Hunkering-Down: The Virtues of the Winter Larder
Updated: Aug 23
The garden is bare. Our attempts at growing winter vegetables have not been successful, thwarted by rain, zealous slugs the size of mice, and unexpected frosts (unexpected only because the last two winters here have been extremely mild). The leeks have been washed away, the kale capsized in the wind, and the chard has been stunted by the cold. There is also little foraging available around here at this time of year. The rosehips are beginning to blacken, the blackthorn is bare, and the haws have been devoured by feverishly hungry birds.
With the beak January weather – it rains most days, and the sky is a steely grey – and the national lockdown announcement made by the UK Government earlier this month, the lure of the warm, cosy fireside has rarely felt stronger. On days like this, there is hardly anything that will tempt me out of the house, so I seek solace in the store of jarred goodness I have laboured over in sunnier days to pull me through the winter months.
Here, in our larder, so many products of our summer gluts and foraging trips are preserved, ready to warm the harsh winter months. There are still a few meagre teaspoons of dried nettles for tea left over from late spring. I have always loved that magic moment when the dull green leaves are doused in hot water to be magically transform into their former selves once more: a moment of spring resurrected. Then there’s a sweet raspberry vinegar, as well as the rapidly decreasing supply of elderberry balsamic I made a few short months ago. It’s a very popular choice in this household. My recipe for it can be found here.
There are stacks of jars full of green tomato and apple chutney in one corner of the larder; this chutney – originally made to use the last of the apples – proved vital during the Christmas season as a steadfast accompaniment to cheese boards. I swear we were eating chutney and cheese on a daily basis, and yet it hasn’t made a dent in my stash, not to mention the remaining jars of quince mincemeat. Mince pie season may be over, but Sam is now trying to convince me to make Eccles cakes: I welcome any recipe recommendations!
My tomato ketchup, made from the last of the tomato glut, is an experienced veteran of the larder now, and it makes the best bacon butties in the whole world when made using homemade bread – I salivate now at the thought of it. There’s sloe gin, cherry brandy, and Nigel Slater’s Christmas Chronicles recipes for fig and aniseed infused white wine, and dried apricot and orange brandy: a plentiful selection of toddies for lazy Sunday nights. You can probably tell that we are not a household that goes-in for that dry-January business! It is with immense pride that I see my hard work stacked and piled high (to the point of tumbling in some instances): the time and effort spent to make all these things, bringing the flavours of summer into the depths of winter months, knowing that nothing in those gluts has gone to waste.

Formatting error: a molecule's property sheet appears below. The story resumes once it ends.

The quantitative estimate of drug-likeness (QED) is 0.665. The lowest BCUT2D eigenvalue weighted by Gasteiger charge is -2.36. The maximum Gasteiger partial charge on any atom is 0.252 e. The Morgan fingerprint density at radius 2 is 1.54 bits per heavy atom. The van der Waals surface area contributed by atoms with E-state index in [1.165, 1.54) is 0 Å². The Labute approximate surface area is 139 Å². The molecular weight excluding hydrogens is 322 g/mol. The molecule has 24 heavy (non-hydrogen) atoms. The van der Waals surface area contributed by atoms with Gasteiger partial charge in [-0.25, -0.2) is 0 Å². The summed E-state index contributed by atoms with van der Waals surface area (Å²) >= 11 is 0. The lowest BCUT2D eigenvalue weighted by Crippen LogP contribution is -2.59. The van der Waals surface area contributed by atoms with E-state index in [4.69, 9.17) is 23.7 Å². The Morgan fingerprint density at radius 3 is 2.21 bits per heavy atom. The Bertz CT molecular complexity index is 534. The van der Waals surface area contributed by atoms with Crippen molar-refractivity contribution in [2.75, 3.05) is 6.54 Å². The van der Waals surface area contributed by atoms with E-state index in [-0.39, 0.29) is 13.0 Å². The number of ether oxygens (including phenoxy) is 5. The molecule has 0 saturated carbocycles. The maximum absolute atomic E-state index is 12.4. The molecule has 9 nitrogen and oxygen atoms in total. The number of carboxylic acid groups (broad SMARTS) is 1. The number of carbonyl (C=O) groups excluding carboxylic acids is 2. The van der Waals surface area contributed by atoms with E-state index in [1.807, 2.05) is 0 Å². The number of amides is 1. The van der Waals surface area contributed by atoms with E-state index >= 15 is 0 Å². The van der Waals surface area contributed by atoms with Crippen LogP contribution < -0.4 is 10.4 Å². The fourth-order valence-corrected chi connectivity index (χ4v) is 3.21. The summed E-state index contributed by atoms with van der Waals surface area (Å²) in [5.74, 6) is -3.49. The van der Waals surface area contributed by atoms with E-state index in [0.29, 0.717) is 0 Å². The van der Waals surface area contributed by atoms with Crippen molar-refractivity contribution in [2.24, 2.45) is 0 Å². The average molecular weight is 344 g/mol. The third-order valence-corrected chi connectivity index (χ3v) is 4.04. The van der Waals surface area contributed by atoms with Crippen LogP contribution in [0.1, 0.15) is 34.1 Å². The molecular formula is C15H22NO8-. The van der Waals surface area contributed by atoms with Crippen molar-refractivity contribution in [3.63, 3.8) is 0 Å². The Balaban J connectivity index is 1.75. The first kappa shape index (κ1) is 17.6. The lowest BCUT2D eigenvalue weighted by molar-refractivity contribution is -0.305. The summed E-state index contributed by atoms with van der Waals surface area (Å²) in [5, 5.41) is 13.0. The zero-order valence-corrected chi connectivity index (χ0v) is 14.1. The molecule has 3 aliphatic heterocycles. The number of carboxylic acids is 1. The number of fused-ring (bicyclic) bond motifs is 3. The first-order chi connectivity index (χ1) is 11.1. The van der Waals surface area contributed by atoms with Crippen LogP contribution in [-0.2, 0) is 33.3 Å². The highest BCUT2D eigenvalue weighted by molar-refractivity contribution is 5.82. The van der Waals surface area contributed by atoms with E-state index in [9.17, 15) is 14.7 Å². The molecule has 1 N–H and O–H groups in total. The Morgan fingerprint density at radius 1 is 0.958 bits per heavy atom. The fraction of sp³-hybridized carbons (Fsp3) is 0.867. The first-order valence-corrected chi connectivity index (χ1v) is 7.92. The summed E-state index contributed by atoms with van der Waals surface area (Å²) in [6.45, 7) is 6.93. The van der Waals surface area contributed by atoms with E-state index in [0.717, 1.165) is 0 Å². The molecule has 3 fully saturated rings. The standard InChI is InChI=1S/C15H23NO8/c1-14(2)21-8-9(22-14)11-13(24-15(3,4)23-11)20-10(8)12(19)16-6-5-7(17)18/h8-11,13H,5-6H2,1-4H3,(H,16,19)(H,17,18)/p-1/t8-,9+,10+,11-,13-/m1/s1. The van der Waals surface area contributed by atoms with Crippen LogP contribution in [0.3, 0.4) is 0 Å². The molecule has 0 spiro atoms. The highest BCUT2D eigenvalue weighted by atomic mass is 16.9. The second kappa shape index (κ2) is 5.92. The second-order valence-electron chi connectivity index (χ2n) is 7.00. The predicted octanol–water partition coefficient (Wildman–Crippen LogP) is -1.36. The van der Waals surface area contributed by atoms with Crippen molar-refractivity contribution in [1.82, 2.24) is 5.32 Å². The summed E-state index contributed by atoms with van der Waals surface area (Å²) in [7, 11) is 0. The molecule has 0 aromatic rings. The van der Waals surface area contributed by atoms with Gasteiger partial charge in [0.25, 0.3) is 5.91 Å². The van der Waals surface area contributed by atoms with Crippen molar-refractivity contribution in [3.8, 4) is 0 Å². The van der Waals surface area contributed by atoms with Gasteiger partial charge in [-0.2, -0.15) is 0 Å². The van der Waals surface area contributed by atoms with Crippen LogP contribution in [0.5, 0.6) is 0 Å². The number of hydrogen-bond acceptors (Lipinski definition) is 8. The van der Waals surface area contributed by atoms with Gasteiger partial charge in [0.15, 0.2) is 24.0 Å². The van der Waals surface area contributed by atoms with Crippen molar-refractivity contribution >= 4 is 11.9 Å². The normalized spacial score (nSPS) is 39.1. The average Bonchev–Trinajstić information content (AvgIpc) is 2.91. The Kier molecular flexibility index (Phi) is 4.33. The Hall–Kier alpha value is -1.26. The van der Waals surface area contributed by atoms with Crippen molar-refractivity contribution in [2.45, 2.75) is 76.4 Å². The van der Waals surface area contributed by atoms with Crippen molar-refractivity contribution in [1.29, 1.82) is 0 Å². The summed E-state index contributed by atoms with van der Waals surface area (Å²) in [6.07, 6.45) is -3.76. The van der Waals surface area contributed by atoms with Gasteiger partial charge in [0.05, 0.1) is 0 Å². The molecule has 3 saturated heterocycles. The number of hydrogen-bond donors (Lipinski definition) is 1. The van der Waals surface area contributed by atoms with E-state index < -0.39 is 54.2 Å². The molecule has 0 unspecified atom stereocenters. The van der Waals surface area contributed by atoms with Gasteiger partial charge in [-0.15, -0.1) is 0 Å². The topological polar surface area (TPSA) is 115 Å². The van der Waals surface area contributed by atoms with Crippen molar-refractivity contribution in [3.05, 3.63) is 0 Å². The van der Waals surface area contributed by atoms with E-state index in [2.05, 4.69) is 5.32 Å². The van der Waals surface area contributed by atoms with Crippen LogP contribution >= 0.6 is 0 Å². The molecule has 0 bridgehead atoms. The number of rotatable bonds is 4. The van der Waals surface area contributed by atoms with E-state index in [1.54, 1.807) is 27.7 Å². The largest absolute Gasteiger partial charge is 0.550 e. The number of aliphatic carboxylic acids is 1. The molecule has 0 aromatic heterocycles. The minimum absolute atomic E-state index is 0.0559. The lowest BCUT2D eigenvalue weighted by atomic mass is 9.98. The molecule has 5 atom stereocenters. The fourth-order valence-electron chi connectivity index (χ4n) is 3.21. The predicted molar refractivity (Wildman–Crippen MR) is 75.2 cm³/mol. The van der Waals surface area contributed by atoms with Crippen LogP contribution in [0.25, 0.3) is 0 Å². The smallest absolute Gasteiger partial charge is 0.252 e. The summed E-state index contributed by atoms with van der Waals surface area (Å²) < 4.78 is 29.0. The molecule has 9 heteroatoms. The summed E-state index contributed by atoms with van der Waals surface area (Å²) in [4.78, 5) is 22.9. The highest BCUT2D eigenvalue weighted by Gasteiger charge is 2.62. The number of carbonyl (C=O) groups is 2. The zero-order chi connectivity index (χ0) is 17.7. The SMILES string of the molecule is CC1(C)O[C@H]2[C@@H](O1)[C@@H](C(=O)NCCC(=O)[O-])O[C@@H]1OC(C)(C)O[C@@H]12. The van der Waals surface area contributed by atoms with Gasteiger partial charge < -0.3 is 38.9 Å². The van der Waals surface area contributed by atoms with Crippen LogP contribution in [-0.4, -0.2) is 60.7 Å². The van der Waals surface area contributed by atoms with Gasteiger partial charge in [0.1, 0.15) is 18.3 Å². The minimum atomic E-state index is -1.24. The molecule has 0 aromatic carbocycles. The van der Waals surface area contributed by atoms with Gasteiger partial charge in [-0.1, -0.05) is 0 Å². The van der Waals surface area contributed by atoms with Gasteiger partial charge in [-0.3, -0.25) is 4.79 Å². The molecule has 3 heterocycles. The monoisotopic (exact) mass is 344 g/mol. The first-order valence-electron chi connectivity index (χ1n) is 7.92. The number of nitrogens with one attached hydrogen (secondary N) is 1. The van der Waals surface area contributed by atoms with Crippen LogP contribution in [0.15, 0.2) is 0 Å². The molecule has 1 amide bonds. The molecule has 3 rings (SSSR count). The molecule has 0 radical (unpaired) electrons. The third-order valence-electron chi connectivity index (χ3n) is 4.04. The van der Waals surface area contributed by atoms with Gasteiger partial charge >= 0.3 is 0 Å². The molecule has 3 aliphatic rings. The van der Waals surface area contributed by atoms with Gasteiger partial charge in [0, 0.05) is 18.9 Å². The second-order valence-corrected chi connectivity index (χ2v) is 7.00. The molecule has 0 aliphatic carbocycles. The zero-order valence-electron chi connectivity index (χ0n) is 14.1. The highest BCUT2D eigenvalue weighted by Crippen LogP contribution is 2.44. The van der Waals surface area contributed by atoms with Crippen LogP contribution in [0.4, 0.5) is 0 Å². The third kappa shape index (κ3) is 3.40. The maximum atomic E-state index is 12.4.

But it isn’t just the home-made delights that make hunkering down in the winter months bearable. Grains, pulses, pastas, cans and sweet delights: these are the ingredients we think of during these cold, dark days. If summer food is an abundance of fresh leafy-greens, the plucking of bright tomatoes and strawberries, and beets smelling sweetly of the earth, then winter food is tall glass containers with popping lids, filled like sweet jars with pastas all different shapes and sizes, lentils green and orange, and other pulses in shades of beige and ecru. Winter larder food is the sound of rice, grains or orzo pouring into steel saucepans, the feeling of split-peas in the palm of your hand, or the smell of hot tea and sweet winter biscuits after a long blustery winter walk.
Summer food is often quick to cook; the ingredients gracing your fridge, kitchen surfaces or cupboards briefly as each new vegetable or fruit is enjoyed soon after cutting or picking to make the most of its freshness and goodness. The hardy winter larder endures on the other hand: the bottles of dried thyme and rosemary, the cocoa and the vinegars all become familiar faces – winter friends - every time you open the larders wooden doors wide.
We eat more meat in the colder months, and relish slow-cooked meals where our store-cupboard staples are perfect additions to a rich spaghetti bolognaise or a winter ragu, as well as forming the body of many slow-cooked dishes, like the handful of pearled barley in a venison stew. The larder forms the backbone of our cooking, contributing to those meals that fill the house with the deep smell of red wine and spiced meats.
So, while it is true that I am looking forward to the warmer days – lunch on the patio, the vibrant colours of summer food – but while the wild winds blow and howl outside, and the outside world can look so daunting and frightening, I am content… no, more than content, I am happy to stay at home, hunkering down, and enjoying the comforts of my humble larder.